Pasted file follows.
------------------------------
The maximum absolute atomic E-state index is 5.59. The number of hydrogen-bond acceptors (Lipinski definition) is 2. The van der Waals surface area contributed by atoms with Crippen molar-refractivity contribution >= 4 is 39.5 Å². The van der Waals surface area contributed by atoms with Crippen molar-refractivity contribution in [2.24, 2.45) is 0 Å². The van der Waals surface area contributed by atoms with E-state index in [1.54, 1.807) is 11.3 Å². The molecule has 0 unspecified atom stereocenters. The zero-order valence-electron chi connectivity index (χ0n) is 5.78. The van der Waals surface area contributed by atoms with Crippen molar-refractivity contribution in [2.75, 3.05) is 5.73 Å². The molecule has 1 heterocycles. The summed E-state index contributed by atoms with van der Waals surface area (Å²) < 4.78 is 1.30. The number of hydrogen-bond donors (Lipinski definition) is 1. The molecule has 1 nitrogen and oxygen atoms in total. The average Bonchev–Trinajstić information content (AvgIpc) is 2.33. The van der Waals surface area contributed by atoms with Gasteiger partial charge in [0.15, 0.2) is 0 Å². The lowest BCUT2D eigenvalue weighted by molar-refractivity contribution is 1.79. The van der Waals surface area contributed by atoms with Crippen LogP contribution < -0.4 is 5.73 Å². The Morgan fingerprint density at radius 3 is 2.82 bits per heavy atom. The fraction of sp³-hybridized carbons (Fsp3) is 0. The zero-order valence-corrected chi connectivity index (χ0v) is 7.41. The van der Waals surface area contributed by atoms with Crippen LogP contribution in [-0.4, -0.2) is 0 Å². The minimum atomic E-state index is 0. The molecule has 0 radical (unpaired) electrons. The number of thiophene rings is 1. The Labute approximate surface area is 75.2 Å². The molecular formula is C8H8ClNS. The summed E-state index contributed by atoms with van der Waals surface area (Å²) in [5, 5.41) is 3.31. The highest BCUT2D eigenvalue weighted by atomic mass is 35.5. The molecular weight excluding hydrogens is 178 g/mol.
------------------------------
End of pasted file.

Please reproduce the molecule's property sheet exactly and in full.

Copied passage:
The maximum absolute atomic E-state index is 5.59. The number of hydrogen-bond acceptors (Lipinski definition) is 2. The van der Waals surface area contributed by atoms with Crippen molar-refractivity contribution >= 4 is 39.5 Å². The van der Waals surface area contributed by atoms with Crippen molar-refractivity contribution in [2.24, 2.45) is 0 Å². The van der Waals surface area contributed by atoms with E-state index in [1.54, 1.807) is 11.3 Å². The molecule has 0 unspecified atom stereocenters. The zero-order valence-electron chi connectivity index (χ0n) is 5.78. The van der Waals surface area contributed by atoms with Crippen molar-refractivity contribution in [2.75, 3.05) is 5.73 Å². The molecule has 1 heterocycles. The summed E-state index contributed by atoms with van der Waals surface area (Å²) < 4.78 is 1.30. The number of hydrogen-bond donors (Lipinski definition) is 1. The molecule has 1 nitrogen and oxygen atoms in total. The average Bonchev–Trinajstić information content (AvgIpc) is 2.33. The van der Waals surface area contributed by atoms with Gasteiger partial charge in [0.15, 0.2) is 0 Å². The lowest BCUT2D eigenvalue weighted by molar-refractivity contribution is 1.79. The van der Waals surface area contributed by atoms with Crippen LogP contribution < -0.4 is 5.73 Å². The Morgan fingerprint density at radius 3 is 2.82 bits per heavy atom. The fraction of sp³-hybridized carbons (Fsp3) is 0. The zero-order valence-corrected chi connectivity index (χ0v) is 7.41. The van der Waals surface area contributed by atoms with Crippen LogP contribution in [-0.4, -0.2) is 0 Å². The minimum atomic E-state index is 0. The molecule has 0 radical (unpaired) electrons. The number of thiophene rings is 1. The Labute approximate surface area is 75.2 Å². The molecular formula is C8H8ClNS. The summed E-state index contributed by atoms with van der Waals surface area (Å²) in [5, 5.41) is 3.31. The highest BCUT2D eigenvalue weighted by atomic mass is 35.5. The molecular weight excluding hydrogens is 178 g/mol.